The Imperfectionists

There are certain professionals that seem to be the darlings of fiction: lawyers, doctors, cops, writers. In The Imperfectionists, Tom Rachman takes great glee in shining a light on journalists, and as the title of his debut novel implies, they are best at their worst.

Newspapers are not what they used to be. And certainly, Rachman’s unnamed global English language newspaper launched from Rome in the 1950s, is no exception. Before CNN and the Internet and iPads, there were newspapers.  If you wanted hard, cold, facts, you got them printed in black and white on newsprint and by gum, there were people who ate and breathed deadlines to bring them to you.

Newsmaking was a noble profession. It was gritty and real and yet, there was something a little glamorous about the paper and the men and women who made it run.

This fact however, bears little relevance to Rachman’s book. None of his characters are quite likeable. Their noble profession is to deliver the news of the world, and to that extent, they are quite good. And yet personally? Well, it’s probably best not to look too closely.

The Imperfectionists is more a collection of short stories than a novel in the traditional sense, with all stories related by the terribly important international English language newspaper printed in Rome.  Stringers in Cairo and Paris, Davos and Nairobi, feed the ravenous paper its content. Devoted editors and tyrannical staffers ensure that all twelve pages of the paper are crammed with the activities of the world and presented daily, to a circulation of 10,000. They are all perfectly imperfect, smart and sassy people giving their all to do something meaningful and right.  Beyond news however,  the paper is just an item on the balance sheet of the newspaper’s corporate owners, nitwit offspring of the original founder, nested safely in far away Atlanta.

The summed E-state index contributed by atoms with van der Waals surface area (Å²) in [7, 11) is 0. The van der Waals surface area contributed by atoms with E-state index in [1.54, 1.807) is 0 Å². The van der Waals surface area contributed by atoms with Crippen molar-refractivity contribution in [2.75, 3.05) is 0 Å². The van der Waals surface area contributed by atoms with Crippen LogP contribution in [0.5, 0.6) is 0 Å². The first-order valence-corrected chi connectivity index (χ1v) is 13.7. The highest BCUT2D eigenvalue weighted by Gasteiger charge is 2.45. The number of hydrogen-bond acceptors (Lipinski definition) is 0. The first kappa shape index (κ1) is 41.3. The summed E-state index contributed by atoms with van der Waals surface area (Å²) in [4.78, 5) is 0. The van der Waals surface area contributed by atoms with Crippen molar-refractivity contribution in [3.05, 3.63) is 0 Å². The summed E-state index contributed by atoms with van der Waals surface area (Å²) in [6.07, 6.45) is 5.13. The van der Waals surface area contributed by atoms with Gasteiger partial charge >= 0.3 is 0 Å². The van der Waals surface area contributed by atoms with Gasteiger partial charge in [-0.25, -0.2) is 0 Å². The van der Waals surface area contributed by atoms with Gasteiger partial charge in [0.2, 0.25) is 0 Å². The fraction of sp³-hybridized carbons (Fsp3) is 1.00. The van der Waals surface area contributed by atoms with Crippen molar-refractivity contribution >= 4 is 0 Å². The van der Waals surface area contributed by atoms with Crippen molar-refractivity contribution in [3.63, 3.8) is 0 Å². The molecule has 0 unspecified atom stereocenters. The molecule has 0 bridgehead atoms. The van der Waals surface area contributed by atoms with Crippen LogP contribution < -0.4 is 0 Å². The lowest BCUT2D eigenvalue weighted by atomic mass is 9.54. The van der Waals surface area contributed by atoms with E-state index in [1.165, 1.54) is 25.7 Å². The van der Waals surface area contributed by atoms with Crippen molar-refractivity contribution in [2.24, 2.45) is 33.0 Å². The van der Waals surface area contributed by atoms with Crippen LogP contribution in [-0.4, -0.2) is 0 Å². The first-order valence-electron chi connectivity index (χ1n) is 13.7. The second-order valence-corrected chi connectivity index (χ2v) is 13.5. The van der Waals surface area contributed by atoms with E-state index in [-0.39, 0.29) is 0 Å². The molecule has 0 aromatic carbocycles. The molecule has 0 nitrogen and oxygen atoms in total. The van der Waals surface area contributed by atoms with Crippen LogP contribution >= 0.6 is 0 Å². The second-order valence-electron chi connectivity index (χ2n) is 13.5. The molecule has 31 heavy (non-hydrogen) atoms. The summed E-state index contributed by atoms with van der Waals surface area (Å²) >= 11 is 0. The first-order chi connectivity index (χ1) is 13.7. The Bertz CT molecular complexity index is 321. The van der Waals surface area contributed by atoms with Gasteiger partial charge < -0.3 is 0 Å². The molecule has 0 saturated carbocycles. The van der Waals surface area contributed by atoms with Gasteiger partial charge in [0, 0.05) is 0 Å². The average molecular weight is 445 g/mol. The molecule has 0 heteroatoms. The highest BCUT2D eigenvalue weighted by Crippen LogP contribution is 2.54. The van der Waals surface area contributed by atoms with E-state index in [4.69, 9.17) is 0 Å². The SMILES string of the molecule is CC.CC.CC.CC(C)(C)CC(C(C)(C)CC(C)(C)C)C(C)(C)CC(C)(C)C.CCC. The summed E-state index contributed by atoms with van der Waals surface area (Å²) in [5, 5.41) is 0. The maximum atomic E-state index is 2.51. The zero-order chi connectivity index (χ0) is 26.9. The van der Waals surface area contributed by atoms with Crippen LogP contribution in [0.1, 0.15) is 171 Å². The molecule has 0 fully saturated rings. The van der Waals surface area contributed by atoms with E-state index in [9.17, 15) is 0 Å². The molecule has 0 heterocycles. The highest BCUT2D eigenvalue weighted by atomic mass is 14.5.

Meanwhile in Rome, Herman Cohen has created an encyclopedic style guide with which he tortures his editors. Editor in chief Kathleen Solson enjoys the sophisticated patina of living abroad, even as she discovers her husband having an affair.  Copy editor Ruby Zaga is a spiteful, friendless staffer who secretly hungers for connection. Business editor Hardy Benjamin is so desperate for a boyfriend that she supports her loser of an Irish lover to shield herself from living alone.

The terribly important international English language newspaper is fading by the hour. It’s gushing red ink. Its loyal readership is dying  off. It’s not even on the Internet, for pity’s sake! The ship is going down, yet each character has a vested interest in believing that the ship is unsinkable. At a publishing conference at the Cavalieri Hilton in Rome, Kathleen Solson is asked if the newspaper will survive.

“Absolutely,” she tells the audience. “We’ll keep going, I assure you of that. Obviously, we’re living in an era when technology is moving at an unheralded pace. I can’t tell you if in fifty years we’ll be publishing in the same format. Actually, I can probably tell you we won’t be publishing in the same way, that we’ll be innovating then, just as we are now.” Unfortunately for Kathleen and her crew, the paper is doomed. Fortunately for the reader, it’s a heck of a ride down the rails.

Review by Cynthia Gregory/ceegregory@aol.com

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